Ochre crayons or waste products? Replications compared with MSA ‘crayons’ from Sibudu Cave, South Africa
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Ochre nodules were ground to produce powder for use in replicated glues for hafting experiments. When ochre is obtained from nodules with a hard stone centre, the powder is most efficiently extracted by rotating the nodules on a coarse piece of stone. This rotation during grinding creates facets and some, though not all, of the nodules develop a crayon-like shape at the stage when they need to be discarded. Microscopic examination of these discards reveals identical striations and polish to those on worked ochre ‘crayons’ that were archaeologically recovered from Middle Stone Age layers of Sibudu Cave, KwaZulu-Natal, South Africa. Thus, so-called ochre ‘crayons’ need careful residue and usewear analysis before any secondary function can be confirmed.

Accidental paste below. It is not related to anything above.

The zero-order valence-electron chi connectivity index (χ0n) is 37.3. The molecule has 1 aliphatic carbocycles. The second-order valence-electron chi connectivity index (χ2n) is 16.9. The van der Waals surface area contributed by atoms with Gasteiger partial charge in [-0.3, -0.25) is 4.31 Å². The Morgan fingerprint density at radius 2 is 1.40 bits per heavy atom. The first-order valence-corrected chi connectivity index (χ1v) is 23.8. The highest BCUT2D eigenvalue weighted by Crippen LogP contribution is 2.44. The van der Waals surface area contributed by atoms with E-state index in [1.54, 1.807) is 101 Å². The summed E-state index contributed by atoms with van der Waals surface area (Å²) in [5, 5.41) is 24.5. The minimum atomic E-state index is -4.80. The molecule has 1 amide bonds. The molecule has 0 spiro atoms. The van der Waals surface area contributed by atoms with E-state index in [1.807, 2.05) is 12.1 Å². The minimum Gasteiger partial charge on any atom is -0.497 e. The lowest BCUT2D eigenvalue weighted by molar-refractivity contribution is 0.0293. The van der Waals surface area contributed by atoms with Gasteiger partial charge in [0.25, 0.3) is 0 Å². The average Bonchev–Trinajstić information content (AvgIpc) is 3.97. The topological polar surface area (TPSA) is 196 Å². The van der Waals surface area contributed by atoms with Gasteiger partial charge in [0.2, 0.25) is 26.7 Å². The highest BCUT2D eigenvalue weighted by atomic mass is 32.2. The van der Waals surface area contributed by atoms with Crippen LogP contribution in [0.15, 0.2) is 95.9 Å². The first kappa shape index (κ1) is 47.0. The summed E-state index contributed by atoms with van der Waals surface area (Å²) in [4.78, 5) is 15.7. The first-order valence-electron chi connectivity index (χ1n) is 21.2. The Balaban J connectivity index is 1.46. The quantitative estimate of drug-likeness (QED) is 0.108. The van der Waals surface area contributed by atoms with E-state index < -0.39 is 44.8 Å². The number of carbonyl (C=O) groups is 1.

Before Farming, Vol. 2005, no. 3.
Ochre Crayons, Replication, Microscopy, Middle Stone Age
Ochre Crayons; Replication; Microscopy; Middle Stone Age
Wadley, Lyn, "Ochre crayons or waste products? Replications compared with MSA ‘crayons’ from Sibudu Cave, South Africa" (2005). KIP Articles. 3632.